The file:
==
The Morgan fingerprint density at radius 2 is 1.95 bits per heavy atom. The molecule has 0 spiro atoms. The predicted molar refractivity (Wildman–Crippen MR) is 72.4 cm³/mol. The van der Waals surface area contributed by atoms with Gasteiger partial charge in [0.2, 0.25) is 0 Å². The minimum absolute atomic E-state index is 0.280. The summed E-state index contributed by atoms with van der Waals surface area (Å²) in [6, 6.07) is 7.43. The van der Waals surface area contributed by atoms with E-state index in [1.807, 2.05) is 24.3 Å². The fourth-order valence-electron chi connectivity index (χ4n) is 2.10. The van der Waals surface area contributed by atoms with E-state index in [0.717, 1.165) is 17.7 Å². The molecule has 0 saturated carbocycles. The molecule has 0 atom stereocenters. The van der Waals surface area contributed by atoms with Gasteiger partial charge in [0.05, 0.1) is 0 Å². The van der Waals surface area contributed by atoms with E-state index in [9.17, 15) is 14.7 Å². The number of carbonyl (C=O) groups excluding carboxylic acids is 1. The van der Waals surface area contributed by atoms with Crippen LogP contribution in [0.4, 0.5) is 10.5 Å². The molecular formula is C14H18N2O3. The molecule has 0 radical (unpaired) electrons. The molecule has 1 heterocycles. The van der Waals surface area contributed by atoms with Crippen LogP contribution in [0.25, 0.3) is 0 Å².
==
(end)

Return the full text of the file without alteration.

The Morgan fingerprint density at radius 2 is 1.95 bits per heavy atom. The molecule has 0 spiro atoms. The predicted molar refractivity (Wildman–Crippen MR) is 72.4 cm³/mol. The van der Waals surface area contributed by atoms with Gasteiger partial charge in [0.2, 0.25) is 0 Å². The minimum absolute atomic E-state index is 0.280. The summed E-state index contributed by atoms with van der Waals surface area (Å²) in [6, 6.07) is 7.43. The van der Waals surface area contributed by atoms with E-state index in [1.807, 2.05) is 24.3 Å². The fourth-order valence-electron chi connectivity index (χ4n) is 2.10. The van der Waals surface area contributed by atoms with E-state index in [0.717, 1.165) is 17.7 Å². The molecule has 0 saturated carbocycles. The molecule has 0 atom stereocenters. The van der Waals surface area contributed by atoms with Gasteiger partial charge in [0.05, 0.1) is 0 Å². The van der Waals surface area contributed by atoms with E-state index in [9.17, 15) is 14.7 Å². The number of carbonyl (C=O) groups excluding carboxylic acids is 1. The van der Waals surface area contributed by atoms with Crippen LogP contribution in [0.4, 0.5) is 10.5 Å². The molecular formula is C14H18N2O3. The molecule has 0 radical (unpaired) electrons. The molecule has 1 heterocycles. The van der Waals surface area contributed by atoms with Crippen LogP contribution in [0.25, 0.3) is 0 Å².